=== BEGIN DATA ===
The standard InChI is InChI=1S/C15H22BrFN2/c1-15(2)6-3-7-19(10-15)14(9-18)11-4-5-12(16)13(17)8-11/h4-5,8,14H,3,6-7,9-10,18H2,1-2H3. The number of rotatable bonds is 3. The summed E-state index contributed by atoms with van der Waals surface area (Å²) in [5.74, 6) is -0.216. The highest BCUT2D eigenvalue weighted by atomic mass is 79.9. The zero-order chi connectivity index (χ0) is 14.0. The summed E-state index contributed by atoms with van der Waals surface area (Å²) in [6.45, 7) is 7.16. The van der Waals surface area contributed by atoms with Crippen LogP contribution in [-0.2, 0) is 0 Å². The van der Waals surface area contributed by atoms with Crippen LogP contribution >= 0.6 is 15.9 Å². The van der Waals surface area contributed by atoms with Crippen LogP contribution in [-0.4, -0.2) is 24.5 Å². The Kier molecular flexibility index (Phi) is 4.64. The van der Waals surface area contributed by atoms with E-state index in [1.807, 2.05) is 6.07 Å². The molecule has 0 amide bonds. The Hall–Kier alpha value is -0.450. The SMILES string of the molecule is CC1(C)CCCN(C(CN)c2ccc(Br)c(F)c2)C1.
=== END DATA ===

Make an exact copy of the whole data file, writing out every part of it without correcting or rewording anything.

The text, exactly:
The standard InChI is InChI=1S/C15H22BrFN2/c1-15(2)6-3-7-19(10-15)14(9-18)11-4-5-12(16)13(17)8-11/h4-5,8,14H,3,6-7,9-10,18H2,1-2H3. The number of rotatable bonds is 3. The summed E-state index contributed by atoms with van der Waals surface area (Å²) in [5.74, 6) is -0.216. The highest BCUT2D eigenvalue weighted by atomic mass is 79.9. The zero-order chi connectivity index (χ0) is 14.0. The summed E-state index contributed by atoms with van der Waals surface area (Å²) in [6.45, 7) is 7.16. The van der Waals surface area contributed by atoms with Crippen LogP contribution in [-0.2, 0) is 0 Å². The van der Waals surface area contributed by atoms with Crippen LogP contribution >= 0.6 is 15.9 Å². The van der Waals surface area contributed by atoms with Crippen LogP contribution in [-0.4, -0.2) is 24.5 Å². The Kier molecular flexibility index (Phi) is 4.64. The van der Waals surface area contributed by atoms with E-state index in [1.807, 2.05) is 6.07 Å². The molecule has 0 amide bonds. The Hall–Kier alpha value is -0.450. The SMILES string of the molecule is CC1(C)CCCN(C(CN)c2ccc(Br)c(F)c2)C1.